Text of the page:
These complaints about Escriva surface elsewhere, including the book by former Opus Dei member, Beyond the Threshold—A Life in Opus Dei: The True, Unfinished Story (Maria del Carmen Tapia, 1998); and were also mentioned by Fr. Gregory Hesse in speeches at our CFN conference, 1998.
 Holy Cross Seminary Newsletter, November 1, 2002.
 “Fair to Opus Dei?” Letter to the Editor of First Things, No. 61, March 1996, pp. 2-7. [Note: Woodward’s response was written after Escriva’s “beatification” but prior to his “canonization.”]. Posted on Opus Dei Awareness Network webpage, updated June 20, 2005.
 For example, it is argued that any ‘infallibility’ that deals with canonization would not extend beyond the fact that the soul of the saint is in heaven. Period. Yet the way in which the Church would judge that the soul is in heaven was by means of authentic miracles attributed to the ‘saint’s’ intercession. This is why the old system for determining this was, as William Thomas Walsh noted, “thorough and scrupulous.” Yet if the stringent procedure for determining a miracle is not followed—such as what appears to be the case with the ‘miracle’ attributed to Mother Teresa of Calcutta—how is the ‘saint’s’ presence in heaven determined beyond the pronouncement of a post-Conciliar pope and his will to canonize a given individual?
 Though the mysteries, such as the Blessed Trinity and Transubstantiation, are said to be above reason, but not contrary to it.
 Fr. Joseph de Sainte Marie was a capable Carmelite theologian who worked in Rome in the 1970s and ’80s. An expert on Fatima and a loyal son of Pope John Paul II, he helped compose the formula for the Pope’s 1982 Consecration of the World to the Immaculate Heart of Mary. Despite this, Father de Saint Marie issued the following warning about the unfortunate present state of the Church and those at its highest levels: “In our time, and it is one of the most obvious signs of the extraordinarily abnormal character of the current state of the Church, it is very often the case that the acts of the Holy See demand of us prudence and discernment.” (Cited from Apropos, Isle of Sky, No. 16, 1994, p. 5.) Fr. Joseph de Saint Marie thus tells in a respectful and gentlemanly manner, that our Holy Church now passes through an extraordinary period of history. He uses the word “abnormal.” Yet in the face of this “extraordinarily abnormal character of the current state of the Church,” he does not advise us to follow the Pope blindly. Aligning himself, rather, with the traditional teaching of Popes and Saints (for example, that of Pope Innocent III, St. Robert Bellarmine, St. Francis de Sales, John of St. Thomas and others) Father de Saint Marie cautions us that “in our time,” we have to be careful. We have to exercise “prudence and discernment” when it comes to the actions of the Holy See itself; that is, even when it comes to papal actions. Further, he tells us it is “very often the case” that we have to now exercise this caution.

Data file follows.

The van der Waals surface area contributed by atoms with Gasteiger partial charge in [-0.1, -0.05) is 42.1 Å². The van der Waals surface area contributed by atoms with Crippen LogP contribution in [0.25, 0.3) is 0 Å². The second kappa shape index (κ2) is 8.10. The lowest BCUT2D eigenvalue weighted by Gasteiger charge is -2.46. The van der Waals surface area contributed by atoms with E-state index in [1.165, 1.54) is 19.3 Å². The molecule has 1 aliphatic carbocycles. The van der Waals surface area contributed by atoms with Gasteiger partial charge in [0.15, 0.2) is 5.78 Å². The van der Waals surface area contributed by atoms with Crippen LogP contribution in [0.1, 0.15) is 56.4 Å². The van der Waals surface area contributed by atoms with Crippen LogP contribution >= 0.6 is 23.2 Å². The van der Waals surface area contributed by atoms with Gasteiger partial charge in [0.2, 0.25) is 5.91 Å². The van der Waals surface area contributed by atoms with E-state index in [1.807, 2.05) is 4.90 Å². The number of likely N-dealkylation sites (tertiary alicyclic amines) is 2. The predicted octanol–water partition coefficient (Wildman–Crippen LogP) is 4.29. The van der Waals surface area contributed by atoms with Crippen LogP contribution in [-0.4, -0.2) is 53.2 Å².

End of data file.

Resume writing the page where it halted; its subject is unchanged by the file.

Other points we hope to discuss in a follow up interview with a European scholar: The fact that the Church itself never defined that canonizations are infallible, but it is the majority of theologians; the unlikelihood of modern “canonizations” of John Paul II and John XXIII standing the test of time; the fact that heroic virtue for a proposed saint must comprise his duty of state (if the purpose of the papacy is to govern the Church, how could John XXIIII and John Paul II be said to have practiced heroic virtue if the Church was not only in unprecedented crisis on their watch, but in most cases these modern popes were the main contributors to the crisis due to their insistence on initiating and advancing the Conciliar program that contains within it points contrary to the Catholic Faith of all time, such as religious liberty and ecumenism?)